The first real estate contact manager was created in 1982 by Howard Sanderson.
It was called Howard and Friends and agents loved it. It was the first of dozens of software tools to help real estate agents do a better job of organizing their business. Unfortunately there were a relative few people who even knew about it. Those who did buy it, did so because they recognized a need for more help with their business. Everyone else just kept using what they knew – Outlook! That was called a “Contact Manager” which is a much more apt name than CRM (Customer Relationship Manager) because it did/does so little. Are simple CRMs a good thing? No. If you go too simple, don’t bother. Stay with Outlook.
The problem with Outlook was that all it did was track your people…
…and let you make appointments on the calendar. That was pretty much it. It was essentially a glorified Rolodex That’s enough for some people, but not enough to really get the job done right. What was missing? The ability to create “activity plans”; to be able to string together a list of things you want to do with the timing you need. That and the ability to “complete” an activity. These capabilities are necessary to be truly organized.
When agents started to realize what they needed…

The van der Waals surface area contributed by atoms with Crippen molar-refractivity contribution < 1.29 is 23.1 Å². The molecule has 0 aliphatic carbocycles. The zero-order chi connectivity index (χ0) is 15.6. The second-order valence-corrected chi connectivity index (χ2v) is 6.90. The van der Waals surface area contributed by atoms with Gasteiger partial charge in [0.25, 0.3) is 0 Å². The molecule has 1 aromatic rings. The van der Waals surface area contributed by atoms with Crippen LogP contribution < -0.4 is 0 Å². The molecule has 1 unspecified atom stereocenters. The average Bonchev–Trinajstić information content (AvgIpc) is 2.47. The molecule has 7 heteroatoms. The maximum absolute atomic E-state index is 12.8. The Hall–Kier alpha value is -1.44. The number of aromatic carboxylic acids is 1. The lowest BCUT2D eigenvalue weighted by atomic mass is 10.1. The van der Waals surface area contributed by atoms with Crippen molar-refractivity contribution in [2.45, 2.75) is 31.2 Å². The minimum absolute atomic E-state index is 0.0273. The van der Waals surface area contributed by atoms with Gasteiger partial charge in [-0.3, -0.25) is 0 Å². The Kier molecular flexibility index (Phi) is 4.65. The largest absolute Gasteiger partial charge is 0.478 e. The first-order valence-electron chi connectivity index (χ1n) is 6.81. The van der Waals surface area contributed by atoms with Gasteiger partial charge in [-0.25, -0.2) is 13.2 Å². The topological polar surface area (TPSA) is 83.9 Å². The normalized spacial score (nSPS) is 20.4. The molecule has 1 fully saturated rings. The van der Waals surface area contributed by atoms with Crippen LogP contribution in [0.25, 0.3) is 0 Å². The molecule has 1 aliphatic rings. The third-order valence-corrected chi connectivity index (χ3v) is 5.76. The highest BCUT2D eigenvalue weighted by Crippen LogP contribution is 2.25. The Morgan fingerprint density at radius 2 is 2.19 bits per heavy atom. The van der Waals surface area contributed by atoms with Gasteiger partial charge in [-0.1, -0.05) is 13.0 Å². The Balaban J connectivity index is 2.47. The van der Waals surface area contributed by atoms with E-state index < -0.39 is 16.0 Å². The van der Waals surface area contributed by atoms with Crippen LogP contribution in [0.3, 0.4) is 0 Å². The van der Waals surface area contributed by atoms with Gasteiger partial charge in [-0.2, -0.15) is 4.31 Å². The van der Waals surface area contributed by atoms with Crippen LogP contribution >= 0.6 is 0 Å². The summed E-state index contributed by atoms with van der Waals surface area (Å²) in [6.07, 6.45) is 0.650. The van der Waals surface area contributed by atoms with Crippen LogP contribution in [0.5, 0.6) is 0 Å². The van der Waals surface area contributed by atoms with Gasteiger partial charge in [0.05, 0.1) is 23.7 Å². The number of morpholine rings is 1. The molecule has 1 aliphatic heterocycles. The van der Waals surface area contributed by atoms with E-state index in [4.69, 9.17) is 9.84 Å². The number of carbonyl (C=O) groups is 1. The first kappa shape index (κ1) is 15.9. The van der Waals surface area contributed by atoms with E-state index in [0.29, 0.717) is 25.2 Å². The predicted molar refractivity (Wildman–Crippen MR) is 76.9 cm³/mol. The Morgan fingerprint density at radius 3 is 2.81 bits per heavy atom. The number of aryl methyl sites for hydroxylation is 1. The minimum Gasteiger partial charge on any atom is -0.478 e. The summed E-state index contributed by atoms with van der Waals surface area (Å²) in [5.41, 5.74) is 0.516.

…they started looking for alternative solutions. After Howard and Friends in 1982 came Real Estate Specialist a few years later. After that came Top Producer in 1989 and Agent Office in 1992. Now the tools existed to really help. The issue then became, was there something better. More and more CRMs for real estate came out and they kept getting more and more complex. Then something different happened. People started losing sight of what they needed in the first place and they started complaining that the CRMs were too complicated.
The result was that some real estate CRMs started dumbing themselves down.
It got to the point where some of them were not much more powerful than Outlook. Are simple CRMs a good thing?
Now what we have is over 30 real estate specific CRMs of many varieties that have many different strengths and weaknesses, as well as levels of complexity. You can now get CRMs that are extremely basic. The question you want to ask yourself is this; “Do I want to get better and faster and more efficient, or do I simply want a glorified Rolodex? If it’s the former, don’t let the allure of simplicity fool you. The more simple the CRM is, the less it does. Do your due diligence and find a CRM that suits your needs. Just remember that you’re getting it to serve a purpose, not just to pacify someone who said you should have a CRM. There’s no point in investing the time and money into one if it’s not going to help much.
If you need help finding the right solution, contact me. That’s what I do!